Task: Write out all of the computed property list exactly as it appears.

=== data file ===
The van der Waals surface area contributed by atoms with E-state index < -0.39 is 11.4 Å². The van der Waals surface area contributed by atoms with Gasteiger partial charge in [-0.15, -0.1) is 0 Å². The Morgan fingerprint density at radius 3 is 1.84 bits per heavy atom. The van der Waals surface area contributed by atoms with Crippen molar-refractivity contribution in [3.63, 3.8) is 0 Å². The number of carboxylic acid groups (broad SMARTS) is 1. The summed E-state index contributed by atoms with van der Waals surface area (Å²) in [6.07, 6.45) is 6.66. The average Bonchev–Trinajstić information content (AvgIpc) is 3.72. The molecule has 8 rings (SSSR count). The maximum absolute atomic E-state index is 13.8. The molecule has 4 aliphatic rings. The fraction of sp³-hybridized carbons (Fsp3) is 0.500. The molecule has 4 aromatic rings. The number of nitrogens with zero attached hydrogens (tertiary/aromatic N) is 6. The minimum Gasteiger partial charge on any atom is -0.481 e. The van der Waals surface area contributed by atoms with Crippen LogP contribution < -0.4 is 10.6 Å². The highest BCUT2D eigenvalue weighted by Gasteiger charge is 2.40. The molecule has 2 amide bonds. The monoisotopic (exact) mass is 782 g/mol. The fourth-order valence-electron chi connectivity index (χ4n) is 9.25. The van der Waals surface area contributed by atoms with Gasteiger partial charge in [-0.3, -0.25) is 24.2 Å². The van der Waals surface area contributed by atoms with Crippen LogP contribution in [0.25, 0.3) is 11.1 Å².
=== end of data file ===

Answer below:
The van der Waals surface area contributed by atoms with E-state index < -0.39 is 11.4 Å². The van der Waals surface area contributed by atoms with Gasteiger partial charge in [-0.15, -0.1) is 0 Å². The Morgan fingerprint density at radius 3 is 1.84 bits per heavy atom. The van der Waals surface area contributed by atoms with Crippen molar-refractivity contribution in [3.63, 3.8) is 0 Å². The number of carboxylic acid groups (broad SMARTS) is 1. The summed E-state index contributed by atoms with van der Waals surface area (Å²) in [6.07, 6.45) is 6.66. The average Bonchev–Trinajstić information content (AvgIpc) is 3.72. The molecule has 8 rings (SSSR count). The maximum absolute atomic E-state index is 13.8. The molecule has 4 aliphatic rings. The fraction of sp³-hybridized carbons (Fsp3) is 0.500. The molecule has 4 aromatic rings. The number of nitrogens with zero attached hydrogens (tertiary/aromatic N) is 6. The minimum Gasteiger partial charge on any atom is -0.481 e. The van der Waals surface area contributed by atoms with Crippen LogP contribution < -0.4 is 10.6 Å². The highest BCUT2D eigenvalue weighted by Gasteiger charge is 2.40. The molecule has 2 amide bonds. The monoisotopic (exact) mass is 782 g/mol. The fourth-order valence-electron chi connectivity index (χ4n) is 9.25. The van der Waals surface area contributed by atoms with Gasteiger partial charge in [-0.3, -0.25) is 24.2 Å². The van der Waals surface area contributed by atoms with Crippen LogP contribution in [0.25, 0.3) is 11.1 Å².